Book Review: Engraved on The Heart

14 Nov

Reluctant debutante Keziah Montgomery lives beneath the weighty expectations of her staunch Confederate family, forced to keep her epilepsy secret for fear of a scandal. As the tensions of the Civil War arrive on their doorstep in Savannah, Keziah sees little cause for balls and courting. Despite her discomfort, she cannot imagine an escape from her familial confines — until her old schoolmate Micah shows her a life-changing truth that sets her feet on a new path . . . as a conductor in the Underground Railroad.

Dr. Micah Greyson never hesitates to answer the call of duty, no matter how dangerous, until the enchanting Keziah walks back into his life and turns his well-ordered plans upside down. Torn between the life he has always known in Savannah and the fight for abolition, Micah struggles to discern God’s plan amid such turbulent times.

Battling an angry fiancé, a war-tattered brother, bounty hunters, and their own personal demons, Keziah and Micah must decide if true love is worth the price . . . and if they are strong enough to survive the unyielding pain of war.

Tara Johnson is a writer, singer, speaker and passionate lover of stories. She makes her home in Arkansas with her husband and three children.

Connect with Tara online at her website ( or on any of these social media platforms:


My Impressions:

Civil War-era Savannah came alive within the pages of Engraved on The Heart by Tara Johnson. Although I am a transplanted Georgian (36 years now), I did not know much about that city’s involvement during the war, but this new-to-me author had it spot on. How do I know? I was recommending this book to a friend who happened to teach Georgia History to 8th graders for years. Everything she mentioned about Savannah, I responded with “that’s in the book!”. With its heartfelt message, engaging characters, and historical accuracy, this book is a recommended read for fans of historical romance fiction.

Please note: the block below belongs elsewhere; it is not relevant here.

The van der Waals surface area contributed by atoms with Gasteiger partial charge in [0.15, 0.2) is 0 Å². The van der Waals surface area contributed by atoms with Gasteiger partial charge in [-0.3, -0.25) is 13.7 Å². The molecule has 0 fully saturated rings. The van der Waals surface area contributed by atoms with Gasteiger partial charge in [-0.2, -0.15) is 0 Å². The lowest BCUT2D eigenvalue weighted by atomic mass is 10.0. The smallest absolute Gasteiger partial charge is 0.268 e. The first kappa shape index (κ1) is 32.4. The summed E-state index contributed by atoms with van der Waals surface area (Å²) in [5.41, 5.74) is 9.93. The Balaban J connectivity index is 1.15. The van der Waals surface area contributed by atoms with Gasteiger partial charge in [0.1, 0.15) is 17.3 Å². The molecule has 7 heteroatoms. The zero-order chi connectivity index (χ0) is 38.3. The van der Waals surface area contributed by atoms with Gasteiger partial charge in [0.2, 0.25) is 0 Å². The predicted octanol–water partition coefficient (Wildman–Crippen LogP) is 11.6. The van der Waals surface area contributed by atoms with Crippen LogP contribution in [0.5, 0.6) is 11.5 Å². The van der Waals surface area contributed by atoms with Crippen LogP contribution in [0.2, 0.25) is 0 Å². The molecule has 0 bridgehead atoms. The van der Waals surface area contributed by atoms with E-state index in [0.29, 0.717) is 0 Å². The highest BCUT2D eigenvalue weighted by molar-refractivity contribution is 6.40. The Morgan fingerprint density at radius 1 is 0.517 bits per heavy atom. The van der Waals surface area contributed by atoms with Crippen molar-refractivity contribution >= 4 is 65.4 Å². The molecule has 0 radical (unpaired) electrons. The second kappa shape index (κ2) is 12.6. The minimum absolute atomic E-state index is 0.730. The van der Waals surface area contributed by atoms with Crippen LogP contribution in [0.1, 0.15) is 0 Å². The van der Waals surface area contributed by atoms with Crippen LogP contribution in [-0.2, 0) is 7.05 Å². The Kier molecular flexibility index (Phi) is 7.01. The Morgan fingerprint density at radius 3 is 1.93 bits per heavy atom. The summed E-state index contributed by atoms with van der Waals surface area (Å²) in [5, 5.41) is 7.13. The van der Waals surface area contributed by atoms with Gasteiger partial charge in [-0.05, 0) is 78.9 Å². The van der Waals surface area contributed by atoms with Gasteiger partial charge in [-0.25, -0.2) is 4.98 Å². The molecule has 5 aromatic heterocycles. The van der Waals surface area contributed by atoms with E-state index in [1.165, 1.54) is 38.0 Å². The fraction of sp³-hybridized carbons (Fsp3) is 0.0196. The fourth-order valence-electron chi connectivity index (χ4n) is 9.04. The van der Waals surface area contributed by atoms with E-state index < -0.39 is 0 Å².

As the book opens, the South is on the verge of seceding from the Union. Sentiments are high with hopes of a glorious future for the old South. But main character, Keziah Montgomery chafes at the old ways and old ideas. Her views on abolition, plus her gender, are disregarded. As her parents work to get her married off, the war begins and everything changes for Keziah.

I loved the history surrounding the Underground Railroad in Savannah that Johnson details. It made me want to visit this city’s historic sites again. Abolition was certainly not popular, but there were many who believed in freedom for all — that was encouraging and enlightening. Keziah and Micah Greyson are integral parts to the railroad, and the book brought new appreciation of the danger involved in such a clandestine undertaking. Keziah longs for freedom of her own — from family expectations and societal structures. Her gender and her misunderstood ailment bring huge limitations to what she could do. That was eye-opening as well. The message of value in God’s eyes is very relevant for modern readers. There’s plenty of romance, mystery, and suspense in Engraved on The Heart — it is the whole package and a recommended read!


Audience: adults.

(Thanks to Tyndale Publishing for a complimentary copy. All opinion expressed are mine alone.)


%d bloggers like this: